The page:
“He’s a character,” senior Evan Carlson said. “He’s got a huge smile all the time, huge attitude – good attitude. When he’s on deck, everybody is up and ready to go. When we swam USC, he was a big presence just for the overall team positivity, and he even said some words after the meet that I think were very touching for a lot of the team.”

However, Mason’s ASU career got off to a slow start.

Bowman announced that the entire ASU swimming and diving program would redshirt the 2020-21 season because of the COVID-19 pandemic.

Mason was given the opportunity to compete while getting an education when he first joined ASU, a difficult task that he enjoyed, but the redshirted season threw everything for a loop.

“Studying and swimming is not easy,” Mason said. “There are days where I feel terrible and super tired and worn down, but I’ve never known anything different, so I wouldn’t want anything different. Funnily enough, when COVID happened and when I wasn’t allowed to swim, my grades went down so quickly. I think that’s just because I didn’t have that structure. I don’t have that luxury of procrastinating, so I think it’s just about time management and just being true to yourself.”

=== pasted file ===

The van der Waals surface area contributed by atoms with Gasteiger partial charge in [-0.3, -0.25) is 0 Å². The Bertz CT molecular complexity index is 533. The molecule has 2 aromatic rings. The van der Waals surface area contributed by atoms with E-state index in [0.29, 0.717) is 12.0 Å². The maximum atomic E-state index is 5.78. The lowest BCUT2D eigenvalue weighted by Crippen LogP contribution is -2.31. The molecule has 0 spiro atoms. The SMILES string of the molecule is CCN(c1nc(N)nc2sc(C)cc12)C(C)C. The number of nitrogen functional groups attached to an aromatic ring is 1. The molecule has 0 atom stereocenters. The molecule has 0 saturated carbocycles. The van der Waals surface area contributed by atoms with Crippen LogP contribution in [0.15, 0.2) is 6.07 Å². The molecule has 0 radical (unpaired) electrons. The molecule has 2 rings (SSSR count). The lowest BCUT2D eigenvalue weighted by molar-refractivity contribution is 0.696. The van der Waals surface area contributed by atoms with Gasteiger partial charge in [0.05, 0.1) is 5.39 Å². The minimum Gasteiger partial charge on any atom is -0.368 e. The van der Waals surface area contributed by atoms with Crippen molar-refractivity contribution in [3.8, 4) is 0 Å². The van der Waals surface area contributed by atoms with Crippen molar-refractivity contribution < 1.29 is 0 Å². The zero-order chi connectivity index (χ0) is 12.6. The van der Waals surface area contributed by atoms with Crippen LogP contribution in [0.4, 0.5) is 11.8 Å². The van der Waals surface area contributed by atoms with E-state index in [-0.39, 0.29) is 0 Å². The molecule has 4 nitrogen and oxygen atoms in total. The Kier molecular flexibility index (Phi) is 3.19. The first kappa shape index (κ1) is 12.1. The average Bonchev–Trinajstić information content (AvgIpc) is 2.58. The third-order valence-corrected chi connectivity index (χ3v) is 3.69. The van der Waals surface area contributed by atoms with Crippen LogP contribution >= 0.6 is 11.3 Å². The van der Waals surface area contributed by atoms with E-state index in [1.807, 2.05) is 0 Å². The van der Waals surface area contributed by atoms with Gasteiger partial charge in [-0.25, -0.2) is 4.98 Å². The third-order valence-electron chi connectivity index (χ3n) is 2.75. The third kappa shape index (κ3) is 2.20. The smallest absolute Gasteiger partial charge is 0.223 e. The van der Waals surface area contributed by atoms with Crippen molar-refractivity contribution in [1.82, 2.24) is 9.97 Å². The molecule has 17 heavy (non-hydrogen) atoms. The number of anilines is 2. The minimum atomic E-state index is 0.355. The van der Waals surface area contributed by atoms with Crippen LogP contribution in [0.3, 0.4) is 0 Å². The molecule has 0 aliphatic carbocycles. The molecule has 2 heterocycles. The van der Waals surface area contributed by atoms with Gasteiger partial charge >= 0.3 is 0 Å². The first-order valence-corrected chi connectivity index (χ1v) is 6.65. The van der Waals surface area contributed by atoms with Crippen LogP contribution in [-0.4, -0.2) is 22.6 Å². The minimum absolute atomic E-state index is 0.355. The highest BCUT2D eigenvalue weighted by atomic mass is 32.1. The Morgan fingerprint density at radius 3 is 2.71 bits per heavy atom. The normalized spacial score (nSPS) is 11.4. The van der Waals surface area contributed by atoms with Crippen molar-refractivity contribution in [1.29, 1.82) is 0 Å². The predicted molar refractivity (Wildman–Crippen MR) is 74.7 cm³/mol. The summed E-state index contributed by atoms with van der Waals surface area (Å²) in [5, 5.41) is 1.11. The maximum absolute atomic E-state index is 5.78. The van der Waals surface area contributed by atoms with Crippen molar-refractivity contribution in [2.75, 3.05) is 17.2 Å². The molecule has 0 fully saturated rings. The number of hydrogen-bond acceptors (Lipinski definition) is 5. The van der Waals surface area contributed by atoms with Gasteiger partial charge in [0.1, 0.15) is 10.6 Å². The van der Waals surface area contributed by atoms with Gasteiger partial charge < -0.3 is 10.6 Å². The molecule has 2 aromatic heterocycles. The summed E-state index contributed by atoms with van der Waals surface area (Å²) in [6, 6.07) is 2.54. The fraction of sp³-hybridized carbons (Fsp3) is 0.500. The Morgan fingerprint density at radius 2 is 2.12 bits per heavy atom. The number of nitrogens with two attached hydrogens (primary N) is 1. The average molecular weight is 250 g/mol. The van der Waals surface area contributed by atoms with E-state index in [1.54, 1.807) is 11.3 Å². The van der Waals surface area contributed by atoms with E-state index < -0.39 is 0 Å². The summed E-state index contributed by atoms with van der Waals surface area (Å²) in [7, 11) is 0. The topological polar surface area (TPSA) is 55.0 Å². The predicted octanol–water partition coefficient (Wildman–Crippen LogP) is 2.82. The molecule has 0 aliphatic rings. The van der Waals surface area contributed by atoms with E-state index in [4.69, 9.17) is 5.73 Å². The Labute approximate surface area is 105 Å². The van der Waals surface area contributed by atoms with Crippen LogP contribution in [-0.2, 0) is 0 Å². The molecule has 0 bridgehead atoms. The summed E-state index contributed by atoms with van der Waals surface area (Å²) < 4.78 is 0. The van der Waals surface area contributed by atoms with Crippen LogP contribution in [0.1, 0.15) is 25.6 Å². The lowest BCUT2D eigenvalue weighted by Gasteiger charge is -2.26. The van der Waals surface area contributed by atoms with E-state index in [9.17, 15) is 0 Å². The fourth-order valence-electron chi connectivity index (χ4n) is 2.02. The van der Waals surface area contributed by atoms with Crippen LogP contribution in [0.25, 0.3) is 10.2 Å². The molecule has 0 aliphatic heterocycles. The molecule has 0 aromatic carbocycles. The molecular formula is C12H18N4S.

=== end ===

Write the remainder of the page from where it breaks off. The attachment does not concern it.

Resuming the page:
Mason was not allowed to compete competitively at ASU because of lockdowns, a devastating event for an incoming swimmer wanting to kick off a collegiate career right away.

The down time, however, allowed Mason to tap into another passion: cooking.

Mason (left), swimming with volunteer ASU coach Hali Flickinger, had to redshirt the 2020-21 season along with the rest of the ASU swimming and diving program. He quickly acclimated to life in Tempe and has become an integral personality among his fellow Sun Devils. (Photo by Dominic Contini/ASU Athletics)

Time to get cooking

Tired of eating chili and curry every single day, Mason took this time to make a change.